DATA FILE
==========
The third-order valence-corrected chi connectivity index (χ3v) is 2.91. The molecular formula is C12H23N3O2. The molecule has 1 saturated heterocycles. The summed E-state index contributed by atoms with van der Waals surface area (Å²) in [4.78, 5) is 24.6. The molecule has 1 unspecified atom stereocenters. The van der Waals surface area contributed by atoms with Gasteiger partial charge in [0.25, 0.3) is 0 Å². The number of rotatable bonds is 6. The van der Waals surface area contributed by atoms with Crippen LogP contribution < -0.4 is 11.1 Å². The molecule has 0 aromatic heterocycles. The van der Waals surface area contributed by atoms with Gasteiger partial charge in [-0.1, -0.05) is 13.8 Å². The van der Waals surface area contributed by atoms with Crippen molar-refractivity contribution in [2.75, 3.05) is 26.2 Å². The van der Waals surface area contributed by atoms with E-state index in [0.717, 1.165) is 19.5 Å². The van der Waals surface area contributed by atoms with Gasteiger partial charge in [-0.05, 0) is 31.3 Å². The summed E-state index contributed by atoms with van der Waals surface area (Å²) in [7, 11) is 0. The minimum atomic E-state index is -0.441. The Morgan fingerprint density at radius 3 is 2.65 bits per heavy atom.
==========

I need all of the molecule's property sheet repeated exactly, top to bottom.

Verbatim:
The third-order valence-corrected chi connectivity index (χ3v) is 2.91. The molecular formula is C12H23N3O2. The molecule has 1 saturated heterocycles. The summed E-state index contributed by atoms with van der Waals surface area (Å²) in [4.78, 5) is 24.6. The molecule has 1 unspecified atom stereocenters. The van der Waals surface area contributed by atoms with Gasteiger partial charge in [0.25, 0.3) is 0 Å². The number of rotatable bonds is 6. The van der Waals surface area contributed by atoms with Crippen LogP contribution < -0.4 is 11.1 Å². The molecule has 0 aromatic heterocycles. The van der Waals surface area contributed by atoms with Gasteiger partial charge in [-0.1, -0.05) is 13.8 Å². The van der Waals surface area contributed by atoms with Crippen molar-refractivity contribution in [2.75, 3.05) is 26.2 Å². The van der Waals surface area contributed by atoms with E-state index in [0.717, 1.165) is 19.5 Å². The van der Waals surface area contributed by atoms with Gasteiger partial charge in [-0.05, 0) is 31.3 Å². The summed E-state index contributed by atoms with van der Waals surface area (Å²) in [7, 11) is 0. The minimum atomic E-state index is -0.441. The Morgan fingerprint density at radius 3 is 2.65 bits per heavy atom.